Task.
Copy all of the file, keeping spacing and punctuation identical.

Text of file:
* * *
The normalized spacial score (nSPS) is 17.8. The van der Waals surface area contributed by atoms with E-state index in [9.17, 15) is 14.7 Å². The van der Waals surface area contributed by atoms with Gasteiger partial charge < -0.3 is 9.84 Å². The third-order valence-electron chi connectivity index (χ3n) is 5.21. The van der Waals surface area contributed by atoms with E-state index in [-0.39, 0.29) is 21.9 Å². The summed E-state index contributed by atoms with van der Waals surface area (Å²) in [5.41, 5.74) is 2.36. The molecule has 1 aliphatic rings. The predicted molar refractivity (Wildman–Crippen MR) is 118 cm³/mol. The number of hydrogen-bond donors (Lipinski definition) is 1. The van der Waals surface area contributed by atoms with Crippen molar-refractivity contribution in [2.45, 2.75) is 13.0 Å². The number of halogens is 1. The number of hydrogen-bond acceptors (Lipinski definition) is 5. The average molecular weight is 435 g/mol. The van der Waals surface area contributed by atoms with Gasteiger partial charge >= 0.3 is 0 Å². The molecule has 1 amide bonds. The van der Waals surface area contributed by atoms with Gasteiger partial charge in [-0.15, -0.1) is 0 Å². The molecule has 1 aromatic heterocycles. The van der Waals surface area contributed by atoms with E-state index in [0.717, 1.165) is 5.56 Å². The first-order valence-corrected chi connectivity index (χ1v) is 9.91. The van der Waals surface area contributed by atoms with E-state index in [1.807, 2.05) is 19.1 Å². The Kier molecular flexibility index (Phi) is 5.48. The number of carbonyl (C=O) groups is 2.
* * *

The normalized spacial score (nSPS) is 17.8. The van der Waals surface area contributed by atoms with E-state index in [9.17, 15) is 14.7 Å². The van der Waals surface area contributed by atoms with Gasteiger partial charge < -0.3 is 9.84 Å². The third-order valence-electron chi connectivity index (χ3n) is 5.21. The van der Waals surface area contributed by atoms with E-state index in [-0.39, 0.29) is 21.9 Å². The summed E-state index contributed by atoms with van der Waals surface area (Å²) in [5.41, 5.74) is 2.36. The molecule has 1 aliphatic rings. The predicted molar refractivity (Wildman–Crippen MR) is 118 cm³/mol. The number of hydrogen-bond donors (Lipinski definition) is 1. The van der Waals surface area contributed by atoms with Crippen molar-refractivity contribution in [2.45, 2.75) is 13.0 Å². The number of halogens is 1. The number of hydrogen-bond acceptors (Lipinski definition) is 5. The average molecular weight is 435 g/mol. The van der Waals surface area contributed by atoms with Gasteiger partial charge >= 0.3 is 0 Å². The molecule has 1 amide bonds. The van der Waals surface area contributed by atoms with Gasteiger partial charge in [-0.15, -0.1) is 0 Å². The molecule has 1 aromatic heterocycles. The van der Waals surface area contributed by atoms with E-state index in [0.717, 1.165) is 5.56 Å². The first-order valence-corrected chi connectivity index (χ1v) is 9.91. The van der Waals surface area contributed by atoms with E-state index in [1.807, 2.05) is 19.1 Å². The Kier molecular flexibility index (Phi) is 5.48. The number of carbonyl (C=O) groups is 2.